Most of the 98 mature bucks my three sons and I have tagged since 1990 were taken in or near forest feeding areas during the first legal shooting hour of the day, beginning one-half hour before sunrise. To avoid wasting a minute of this most productive buck hunting hour of the day, we get to our stand sites one-half hour before first light or one hour before sunrise. This means we head to our stands in darkness. Because whitetails begin feeding shortly after 4 AM in the morning, mature bucks accompanying does will be near our stand sites when we arrive. Getting there without alarming those deer is crucial, of course. To accomplish this, My hunting partners and I take a number of precautions.
First, we select stand site approach trails that will make it very difficult for feeding whitetails to identify us via sight: coursing through dense cover and/or behind intervening hills or ridges right up to our stands.
Especially within hundred yards of our stand sites, 2-3 weeks before the hunting season begins, we remove dead branches from our approach trails, existing deer trails, to make them as silent underfoot as possible. We thus eliminate as much as possible one kind of identifying sounds so characteristic of approaching human hunters: sticks frequently snapping loudly underfoot.
While doing this trail work, we mark our approach trails with fluorescent tacks which light up like Christmas tree lights in the beam of a flashlight. We place them low on tree trunks about 10-20 yards apart to keep the beams of our flashlights low. This ensures we will not stray from our trails in darkness. A triangle of tacks along the way marks the nearest we can approach without deer beyond our stand sites spotting our approaching flashlight beams. From this point on, we depend on starlight, moonlight or northern lights to light our way. When light is inadequate, which isn’t often, we silently wait at this spot until the widening band of growing light along the eastern horizon finally makes it possible to see our way.
Avoiding being smelled by whitetails near our stand sites is simple: we always approach from downwind or crosswind only (it has been proven by recent research with K-9 dogs nothing available today can completely eliminate airborne human odors).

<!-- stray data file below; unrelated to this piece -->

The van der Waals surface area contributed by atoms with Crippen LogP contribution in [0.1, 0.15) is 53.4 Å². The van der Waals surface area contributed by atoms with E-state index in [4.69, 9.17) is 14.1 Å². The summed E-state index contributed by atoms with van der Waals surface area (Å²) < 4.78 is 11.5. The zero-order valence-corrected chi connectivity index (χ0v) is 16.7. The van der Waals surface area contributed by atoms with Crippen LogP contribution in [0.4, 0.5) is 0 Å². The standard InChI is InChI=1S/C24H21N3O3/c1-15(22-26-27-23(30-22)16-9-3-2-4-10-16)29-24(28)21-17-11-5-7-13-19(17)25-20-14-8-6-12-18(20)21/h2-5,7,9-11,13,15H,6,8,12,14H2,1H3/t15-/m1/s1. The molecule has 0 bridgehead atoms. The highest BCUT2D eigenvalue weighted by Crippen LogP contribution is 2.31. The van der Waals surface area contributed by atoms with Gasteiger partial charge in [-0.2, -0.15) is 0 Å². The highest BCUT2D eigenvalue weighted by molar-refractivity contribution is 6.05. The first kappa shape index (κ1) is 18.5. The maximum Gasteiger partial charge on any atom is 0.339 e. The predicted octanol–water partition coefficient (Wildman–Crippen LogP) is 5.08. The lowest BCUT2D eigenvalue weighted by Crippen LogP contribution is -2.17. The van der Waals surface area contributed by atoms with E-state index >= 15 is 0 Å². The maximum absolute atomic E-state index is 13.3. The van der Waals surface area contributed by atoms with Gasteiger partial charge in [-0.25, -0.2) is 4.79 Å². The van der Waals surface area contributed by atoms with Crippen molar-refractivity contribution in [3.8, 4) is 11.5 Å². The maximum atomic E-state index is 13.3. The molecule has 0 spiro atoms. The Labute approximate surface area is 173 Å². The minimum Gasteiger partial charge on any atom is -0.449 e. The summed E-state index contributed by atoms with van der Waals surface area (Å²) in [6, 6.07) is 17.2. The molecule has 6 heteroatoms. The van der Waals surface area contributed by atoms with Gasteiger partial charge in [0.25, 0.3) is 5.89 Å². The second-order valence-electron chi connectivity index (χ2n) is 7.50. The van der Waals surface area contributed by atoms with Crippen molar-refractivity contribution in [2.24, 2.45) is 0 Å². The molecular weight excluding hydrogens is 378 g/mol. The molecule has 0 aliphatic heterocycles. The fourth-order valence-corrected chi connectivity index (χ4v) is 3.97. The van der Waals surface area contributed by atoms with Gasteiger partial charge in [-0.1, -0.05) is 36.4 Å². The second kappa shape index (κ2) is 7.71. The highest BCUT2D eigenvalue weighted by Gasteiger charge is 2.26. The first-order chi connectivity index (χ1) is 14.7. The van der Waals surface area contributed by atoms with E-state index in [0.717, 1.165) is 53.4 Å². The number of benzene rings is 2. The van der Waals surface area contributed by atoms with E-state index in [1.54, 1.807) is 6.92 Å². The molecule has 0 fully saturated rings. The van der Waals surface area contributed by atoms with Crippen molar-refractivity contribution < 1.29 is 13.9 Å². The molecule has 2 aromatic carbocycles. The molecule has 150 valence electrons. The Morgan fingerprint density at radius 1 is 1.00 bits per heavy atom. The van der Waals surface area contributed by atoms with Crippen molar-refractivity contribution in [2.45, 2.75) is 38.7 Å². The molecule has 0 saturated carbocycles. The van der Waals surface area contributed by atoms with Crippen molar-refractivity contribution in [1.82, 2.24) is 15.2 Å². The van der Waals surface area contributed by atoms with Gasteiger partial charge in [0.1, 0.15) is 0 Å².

Until whitetails can finally determine something approaching (detected by soft footsteps and or visible motions) is dangerous, they won’t abandon the area. Knowing it is nearly impossible for human hunters and even wolves and bears to keep whitetails ahead from hearing their approaching footsteps, one thing we routinely do is deliberately avoid dragging our feet, foot dragging also being characteristic of human hunters. Especially when within 100 yards of our stands, we bend our knees with each step, raising our feet well clear of the ground, and then put them down lightly.
We Also use a ruse regularly used by the gray wolves of my hunting/study area: act as if not hunting, appearing currently harmless. Like hoofed animals the world over, whitetails do not routinely flee upon spotting a predator that is not hunting – merely resting or walking past without interest in nearby prey, passing nonstop at a moderate pace while keeping its head pointed straight ahead. While on our way to a stand site, we place our feet down as lightly as possible and also walk nonstop at a moderate pace while keeping our heads pointed straight ahead (even in darkness). By doing this, as we have repeatedly proven, whitetails ahead simply move aside and wait (usually in cover) until we have passed, thereafter resuming whatever they were doing. As long as we do not halt or suddenly change direction, they do not react with ruinous alarm – bounding away with tails up, snorting and/or abandoning their ranges. Whitetails feeding near our stand sites do the same thing. Upon reaching our stand sites from downwind or crosswind and then becoming motionless and silent, it will take up to a half hour, if nothing more we do is detected, before nearby whitetails will decide, whatever we are, we are now resting and therefore harmless or we have left the area without being heard. Though cautious and extra alert at first, they will finally resume feeding and move freely about the area, likely soon becoming visible. Right about then, legal shooting time begins.
This is why the alarm clock in the Nordberg deer camp always rings at 4 AM.
Note: For more about how to do all of the above, go to my newly publihed Whitetail Hunters Almanac, 10th Edition.